Among patients discharged alive (n=3677), the odds of dying within 12 months increased by 1% for every 1 year increase in age (AOR 1.01; 95% CI 1.01 to 1.01). Other factors associated with dying within 12 months included white race (50.6% vs 46.5%; AOR 1.07); male sex (52.4% vs 48.5%; AOR 1.04) and nursing home admission at any point in previous year (63.6% vs 48.0%; AOR 1.10). The following comorbidities were associated with a higher likelihood of dying within 12 months: fluid and electrolyte disorders (AOR 1.05), weight loss (AOR 1.12), solid tumour without metastasis (AOR 1.20) and metastatic cancer (AOR 1.23). Obesity was associated with reduced mortality (AOR 0.91).
Factors associated with readmission
(See online supplementary table S3). The odds of readmission were increased by 14% if patients were admitted to a nursing home within 30 days of discharge from the hospital (75.6% vs 64.5%, AOR 1.14; 95% CI 1.10 to 1.18). The following comorbidities were associated with a higher likelihood of readmission within 12 months: congestive heart failure (AOR 1.06), diabetes (AOR 1.06), deficiency anemias (AOR 1.05) and depression (AOR 1.05).
We describe outcomes over 12 months for patients with COPD on LTOT who are treated with invasive mechanical ventilation for acute COPD exacerbation. Beyond mortality, we provide insights into the clinical care trajectories for patients after mechanical ventilation in terms of readmission and nursing home admission.
Patients with advanced COPD are at increased risk for severe COPD exacerbations that require critical care. Our work may be useful to inform patients’ decision making about whether to accept invasive mechanical ventilation in the event of respiratory failure due to COPD exacerbation, by describing and quantifying survival and outcomes that may affect quality of life such as rehospitalisation and admission to nursing home.
In prior work, we designed a Markov decision model to simulate outcomes for patients with severe COPD who chose alternative advance directives for mechanical ventilation. We estimated 54% 12-month mortality for severe patients with COPD who chose to receive invasive mechanical ventilation (Full Code advance directives) versus 57% for patients who chose not to receive invasive mechanical ventilation.3 However, Full Code patients had increased rehospitalisations and discharge to nursing home. Other investigators have indicated high mortality for patients with COPD who require mechanical ventilation for COPD-related respiratory failure. Breen et al describe 48.6% 12-month mortality in a retrospective cohort of 74 patients admitted to the ICU with acute respiratory failure due to COPD.4
COPD is a leading cause of hospital readmissions. Most studies report 30-day readmission because this may be more likely a marker of quality of care. The goal of our analysis was to describe outcomes that may be helpful for patients in decision making, and we therefore describe longer-term readmission rates. These readmissions likely reflect the severity of underlying chronic disease and the ‘end-of-life’ stage of COPD, although the proportion of potentially preventable admissions cannot be measured by this analysis.
In contrast to mortality and readmission rates, few studies have described discharge to nursing home after mechanical ventilation for COPD respiratory failure. Although our current analysis does not include data to assess functional capacity, more than 60% of nursing home residents who have COPD require extensive assistance, or are totally dependent for activities of daily living in other studies.5 In addition, many patients are unable to be liberated from mechanical ventilation1 and many of the 26.8% of patients we identified as being discharged to nursing home within 30 days may have remained on mechanical ventilation. Understanding the likelihood of nursing home admission after mechanical ventilation for COPD exacerbation, described in our study, may be valuable for patients’ decision making.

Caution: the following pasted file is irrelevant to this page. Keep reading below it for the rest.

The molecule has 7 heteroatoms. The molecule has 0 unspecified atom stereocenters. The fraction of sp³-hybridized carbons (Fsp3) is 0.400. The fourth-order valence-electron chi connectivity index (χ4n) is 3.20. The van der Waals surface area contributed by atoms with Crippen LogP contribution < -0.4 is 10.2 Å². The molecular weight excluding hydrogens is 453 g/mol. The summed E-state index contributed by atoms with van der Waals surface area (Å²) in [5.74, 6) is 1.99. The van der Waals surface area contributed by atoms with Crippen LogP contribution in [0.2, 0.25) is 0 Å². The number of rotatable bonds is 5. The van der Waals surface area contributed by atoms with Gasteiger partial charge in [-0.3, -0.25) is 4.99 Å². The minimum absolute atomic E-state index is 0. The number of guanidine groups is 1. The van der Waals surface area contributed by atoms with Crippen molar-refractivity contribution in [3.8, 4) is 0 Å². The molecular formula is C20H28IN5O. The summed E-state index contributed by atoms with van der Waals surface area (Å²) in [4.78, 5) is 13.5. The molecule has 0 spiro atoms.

Our study has several limitations. Most notably, we used LTOT as a marker of COPD severity. We chose this method as a surrogate marker of advanced/severe COPD because CMS data files do not contain lung function tests. We believe oxygen supplementation is a valid surrogate marker of COPD severity because patients with COPD typically require oxygen supplementation once their lung disease is very advanced. Second, there are limits on the generalisability of our outcomes because the cohort was predominantly white and did not include patients admitted to rural hospitals where practice patterns are likely different. Third, because this was a course-of-disease study, we did not compare outcomes from another group, such as an exacerbated COPD cohort who did not receive invasive mechanical ventilation. A meaningful comparison would require the groups to have similar characteristics (eg, health status and acuity of illness) at the time of ICU admission, which we could not ascertain with the available data.
The outcomes we report have important implications for doctor–patient discussions about prognoses in the event of acute COPD exacerbation and could be useful to patients making informed decisions about whether to accept invasive mechanical ventilation. Future work will describe the quality of life for patients discharged to a nursing home in an attempt to further inform advance care planning in patients with advanced COPD.
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Files in this Data Supplement:
- Data supplement 1 - Online supplement
Contributors NH conceived and designed the study, acquired data and drafted the manuscript; NH and KF analysed and interpreted data; all authors critically revised the manuscript for important intellectual content.
Funding This work was supported in part by a grant from the U.S. Agency for Healthcare Research and Quality (K12 HS019473-01).
Competing interests None.
Ethics approval New York University School of Medicine Institutional Review Board.
Provenance and peer review Not commissioned; externally peer reviewed.